We received a load of photos on February 10, just in time to give you a pictorial overview of what this year’s Zihuatanejo Sailfest was like. But at that time we hadn’t yet received the numbers — and they are impressive.
As we often explain, each year Sailfest features a diversity of both on-the-water and off-the-water activities, all of which contain a fundraising component, with the proceeds going to built or support local schools for disadvantaged indigenous children.
"What a magic year!" says longtime Z-Fest organizer Lorenzo Marbut. "We raised over 1,000,000 pesos — a new record." At today’s exchange rate that’s just over $75,000 USD. Z-Fest typically raises more funds for charity than any other cruiser-fueled fundraiser in Mexico. But this total is truly jaw-dropping compared to previous efforts.
A big chunk of that total came from a single source: Nine-year-old Austin Brown of Springdale, Arkansas donated $21,000 USD. When we ran his photo in our previous report holding a huge ceremonial check, we naturally assumed he was doing so on behalf of his parents, Greg and Sharon Brown. Wrong. Believe it or not, Austin actually earned the cash himself by selling "snow" at weekend craft fairs. It’s a salt-like polymer powder that expands rapidly when water is added, and feels cool to the touch as the water slowly evaporates. (Marketed as Instant Snow on the Internet.) Austin and his family first came to Zihua on a church mission, and they’ve returned three times since, largely to assist with Z-Fest.
"It’s been an amazing journey with Austin," says his proud father. "He’s taken his newfound fame rather in stride though. If anything, it appears only to have energized him to continue. His mother and I are simply his support system." And they reward his generosity with gifts of Legos.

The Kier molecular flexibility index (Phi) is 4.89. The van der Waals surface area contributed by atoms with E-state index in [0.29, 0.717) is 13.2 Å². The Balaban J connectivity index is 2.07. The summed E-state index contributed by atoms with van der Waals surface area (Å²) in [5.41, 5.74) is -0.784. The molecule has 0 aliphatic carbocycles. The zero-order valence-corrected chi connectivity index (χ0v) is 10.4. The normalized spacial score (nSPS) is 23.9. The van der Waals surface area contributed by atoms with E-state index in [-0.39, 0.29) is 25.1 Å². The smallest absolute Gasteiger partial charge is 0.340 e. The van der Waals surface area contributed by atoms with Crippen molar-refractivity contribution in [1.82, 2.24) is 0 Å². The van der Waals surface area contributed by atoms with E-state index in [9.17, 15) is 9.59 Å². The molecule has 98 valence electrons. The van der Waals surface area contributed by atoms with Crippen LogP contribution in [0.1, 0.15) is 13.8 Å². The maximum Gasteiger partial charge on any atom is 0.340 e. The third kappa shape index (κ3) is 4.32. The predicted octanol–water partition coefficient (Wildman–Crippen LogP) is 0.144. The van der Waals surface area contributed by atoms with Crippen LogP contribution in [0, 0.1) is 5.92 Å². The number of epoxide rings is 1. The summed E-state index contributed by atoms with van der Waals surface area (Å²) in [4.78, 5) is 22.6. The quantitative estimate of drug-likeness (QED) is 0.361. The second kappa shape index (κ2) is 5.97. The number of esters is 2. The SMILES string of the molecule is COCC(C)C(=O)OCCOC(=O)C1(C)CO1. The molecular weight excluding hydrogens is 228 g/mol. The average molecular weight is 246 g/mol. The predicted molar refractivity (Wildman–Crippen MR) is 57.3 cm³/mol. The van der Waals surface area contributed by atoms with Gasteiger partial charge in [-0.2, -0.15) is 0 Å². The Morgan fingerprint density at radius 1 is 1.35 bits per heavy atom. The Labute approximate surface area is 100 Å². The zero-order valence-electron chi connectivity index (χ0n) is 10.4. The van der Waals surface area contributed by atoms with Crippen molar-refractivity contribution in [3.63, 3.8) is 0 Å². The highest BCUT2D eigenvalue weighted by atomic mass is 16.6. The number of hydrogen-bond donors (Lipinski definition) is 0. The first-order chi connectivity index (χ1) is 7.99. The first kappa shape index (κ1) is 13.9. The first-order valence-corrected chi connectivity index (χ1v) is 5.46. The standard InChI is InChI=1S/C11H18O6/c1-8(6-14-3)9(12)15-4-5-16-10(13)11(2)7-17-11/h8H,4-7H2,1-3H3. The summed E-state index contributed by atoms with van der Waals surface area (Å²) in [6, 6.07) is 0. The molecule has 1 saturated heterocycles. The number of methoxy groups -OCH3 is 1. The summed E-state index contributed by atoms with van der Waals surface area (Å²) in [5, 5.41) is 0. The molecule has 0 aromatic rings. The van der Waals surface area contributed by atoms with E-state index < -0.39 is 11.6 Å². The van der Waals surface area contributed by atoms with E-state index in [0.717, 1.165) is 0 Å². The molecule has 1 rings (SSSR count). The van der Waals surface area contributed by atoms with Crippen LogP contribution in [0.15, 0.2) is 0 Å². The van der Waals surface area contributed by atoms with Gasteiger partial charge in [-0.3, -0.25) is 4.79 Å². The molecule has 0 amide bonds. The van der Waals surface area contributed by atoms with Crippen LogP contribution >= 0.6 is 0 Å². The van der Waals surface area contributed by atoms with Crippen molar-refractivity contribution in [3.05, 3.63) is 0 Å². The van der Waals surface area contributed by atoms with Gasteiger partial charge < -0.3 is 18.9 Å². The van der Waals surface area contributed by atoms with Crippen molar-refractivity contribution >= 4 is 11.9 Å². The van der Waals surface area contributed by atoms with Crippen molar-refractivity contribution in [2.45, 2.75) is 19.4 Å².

Austin’s accomplishment inspired another volunteer, retired school teacher Jane Fiala to donate $10,000 USD for a kitchen at a proposed new school. "Que Milagro!" says Lorenzo. (What a miracle!)
Robert Fulton of Vancouver, B.C. is preparing to take his Tayana 37, Tropical Dreams, south to Mexico this fall, followed by the Pacific Puddle Jump next spring. He was very interested is our recent piece about Chris and Anne-Marie Fox’s two year cruise aboard their Islander 36, Starship.
"When transforming a regular boat into a cruising boat, two of the most common expenses are installing a watermaker and a SSB radio with a Pactor modem," Fulton writes. "Together they can cost upwards of $7,500 with installation. I’m reaching decision time with regard to both of them."
Starship’s 100-gallon water tank and the Fox’s water-conservation measures made it possible for them to exclude a watermaker from their cruising upgrades — which pleased them quite a bit. The Fox’s also noted the amount of energy required to run a watermaker can entail either adding an additional source of power or running the main diesel too often.
When Latitude 38 started, nobody cruising in the South Pacific had watermakers. Rain catchment systems and sometimes extreme water conservation were all the rage. And so, during dry times, there were saltwater showers.
The possibility of saving more money on upgrading his radio to SSB has Fulton asking, "I know that most bluewater cruisers have SSB radios for safety and social purposes, but I’m wondering if any cruisers go without. And if so, how they feel about it?"
We’d like to know too. If you’ve sailed across the Pacific, as Fulton hopes to in the near future, what’s your opinion on the need for watermakers and SSB radios? Please, send us your thoughts via email.